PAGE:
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Boat stalls under 2000 rpms-gctid827694

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    Boat stalls under 2000 rpms-gctid827694

    Hi, I have a 1996 Bayliner Trophy 2352, 5.7 mer with Alpha 1 outdrive.

    A few weeks ago I came back from a few hour trip and on my way back the boat started dying when starting to take off and when in no wake zone. I had to keep the rpms at around 2000 rpms at least to keep it running.It would idle just fine and even rev up if not in gear.

    I had the gimble bearing changed a few days ago and I asked him to check the water separator filter. He sent a picture showing it had about 75% water in it so he changed the filter.

    The next day I went out and started it. At first it would die if not at around 2000 rpms, but after it warmed up it idles fine. I let it run for about 45 minutes in the slip then I checked the filter and it did not appear to be any water in it.

    I took the boat out of the water yesterday to clean it up. I put about 40 gallons of fuel in it with 2 bottles of heat. I usually put Stay-bill in it, but this time I used heat because of the water I saw in it last week.

    I put it back in this morning and same thing. The boat took a while to warm up and stalled if under 2000 rpms. After it would stay running at idle I took it out. Immediately after putting it in gear it stalled. It would start right up no problem. When I played with the throttle to get it going, it would go on plane no problem. I drove it around the creek for about 45 minutes back and forth and it was fine until I brought the speed down then it would stall. It did back fire a few times through the carb.

    As I was pulling it back into my slip, it backfired and ran fine after that. I didn't take it out again because I was already at my slip and out of time.

    I did put a remaned carter carb on it in August. It ran great until this issue started. Other than that, I haven't doen anything else.

    Any ideas?

    Thank you

    Any ideas?


      Backfiring indicates a timing issue, have you checked the timing. The idling issues indicates a vacuum leak which could be a result of timing being really off.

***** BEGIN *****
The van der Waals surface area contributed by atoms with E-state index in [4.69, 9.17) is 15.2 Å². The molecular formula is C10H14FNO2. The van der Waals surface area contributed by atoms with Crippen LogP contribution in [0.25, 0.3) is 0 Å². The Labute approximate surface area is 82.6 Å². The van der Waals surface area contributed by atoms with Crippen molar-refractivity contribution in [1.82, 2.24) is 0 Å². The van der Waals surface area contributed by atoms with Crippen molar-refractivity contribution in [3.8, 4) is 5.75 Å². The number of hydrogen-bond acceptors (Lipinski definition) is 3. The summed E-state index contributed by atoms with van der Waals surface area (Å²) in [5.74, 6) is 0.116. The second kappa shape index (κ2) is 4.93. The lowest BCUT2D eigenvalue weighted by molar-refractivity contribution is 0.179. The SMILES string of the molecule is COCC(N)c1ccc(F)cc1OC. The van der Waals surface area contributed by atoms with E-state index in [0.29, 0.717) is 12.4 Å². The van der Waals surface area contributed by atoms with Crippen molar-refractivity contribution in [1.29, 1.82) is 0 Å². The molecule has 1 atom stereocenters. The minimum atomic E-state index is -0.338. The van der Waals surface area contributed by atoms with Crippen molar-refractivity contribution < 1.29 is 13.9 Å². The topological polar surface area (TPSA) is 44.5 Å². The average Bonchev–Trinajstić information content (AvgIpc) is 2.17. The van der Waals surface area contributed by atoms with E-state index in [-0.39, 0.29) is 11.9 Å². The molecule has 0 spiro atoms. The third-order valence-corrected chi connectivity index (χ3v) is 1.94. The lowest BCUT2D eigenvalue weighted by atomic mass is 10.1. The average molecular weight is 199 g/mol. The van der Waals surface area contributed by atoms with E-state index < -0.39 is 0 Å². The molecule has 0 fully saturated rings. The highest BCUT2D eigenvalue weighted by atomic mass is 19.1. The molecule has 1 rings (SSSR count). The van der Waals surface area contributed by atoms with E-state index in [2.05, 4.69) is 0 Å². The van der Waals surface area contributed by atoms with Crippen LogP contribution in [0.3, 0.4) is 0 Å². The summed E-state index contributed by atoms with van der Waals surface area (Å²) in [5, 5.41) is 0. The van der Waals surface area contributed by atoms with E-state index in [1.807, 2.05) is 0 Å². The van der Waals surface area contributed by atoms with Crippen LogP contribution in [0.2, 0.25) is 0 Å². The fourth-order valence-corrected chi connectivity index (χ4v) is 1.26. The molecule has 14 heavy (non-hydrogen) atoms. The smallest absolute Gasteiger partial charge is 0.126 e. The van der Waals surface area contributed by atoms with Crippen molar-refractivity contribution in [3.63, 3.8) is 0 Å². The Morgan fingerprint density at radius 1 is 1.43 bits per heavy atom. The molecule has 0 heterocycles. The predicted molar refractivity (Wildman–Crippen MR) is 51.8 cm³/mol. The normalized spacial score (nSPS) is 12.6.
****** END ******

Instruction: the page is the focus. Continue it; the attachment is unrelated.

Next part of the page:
1997 Maxum 2400 SCR 5.7LX Bravo II



        Recent carburetor swap, sounds like it runs great when your up on plane. Maybe the idle circuit is acting up or needs adjustment.
        Edmonds, WA
        "THE FIX" '93 2556
        Carbureted 383 Vortec-Bravo II
        The Rebuild Of My 2556
        My Misc. Projects



          I'd double check the timing to verify the chain didn't jump a tooth or the distributor didn't loosen and turn. If timing is good I'd open and clean that carb. Considering your water separator was almost full I suspect your carb may have injested water and gunked things up.
          Jim Gandee
          1989 3888
          Hino 175's
          Fire Escape
          [email protected]
          Alamitos Bay, SoCal


            a classic case of the carburetor having a piece of debris hindering the idle circuit and the backfire blew it back into the carb out of the way... it WILL happen again, as the piece of debris has been dislodged, but is still in the circuit. the backfire was likely the cause of a hard and unsuccessful transition between the intermediate circuit to the idle circuit, which should be smooth and without any noticeable hiccups in a properly operating carbruetor...

            the product HEAT is the worst additive you could use in any fuel system, UNLESS you are going to burn ALL the gas out of the tank within a day or two of adding it... it is methanol, which is hydroscopic (absorbs water) and does nothing for the system except to absorb a bit of water so it will mix with the fuel and pass thru the system.... its like creating a higher concentrate of ethanol gas in the tank,

            water in the fuel in any form can be harmful, and ALWAYS is if allowed to set for extended periods. it seriously degrades the fuel, and in time causes corrosion of the metal parts of the system...

            the fuel tank breathes thru its vent not only when the engine is running but anytime there is a temperature, barometric, or humidity change in the atmosphere. this means the air, with its moisture content, that is ingested into the tank contacts the fuel/methanol mixture (and ethanol if you run ethanol gas), and the methanol can absorb the moisture from the air in the tank.... when the tank vents out during the next atmospheric change, it expels the now "dryer" air... when it breathes in again, the new air has a load of moisture in it waiting to be absorbed by the alcohol in the fuel.

            so it should be easy to understand why a couple of days of this is no problem, but left in the tank for extended periods is only exacerbating the issue... i have had to clean many systems where the person added too much of the HEAT product to a tank that had water in it, used the machine for an hour or two and then let it set for a few weeks....and it wouldnt run the next time they try to use it.

            the fuel can gel in the carb and lines to be the same consistency as the gel they sometimes use in flower vases in place of water... thick.

            your carb needs to be cleaned out good and the high content alcohol fuel you have created needs to be out of the system as soon as possible.. there are a lot of better additives that could be used to clean a fuel system (I use a product called seafoam), which actually does clean the system and within a couple of hours dissolves any gum or varnish left by ethanol fuels, without any ill effects... if the debris in your carb is a piece of loose gum/varnish the seafoam will dissolve it. if its a piece of grit, the carb will have to be disassembled to get it out of there..

            NU LIBERTE'
            Salem, OR

            1989 Bayliner 2556 Convertible
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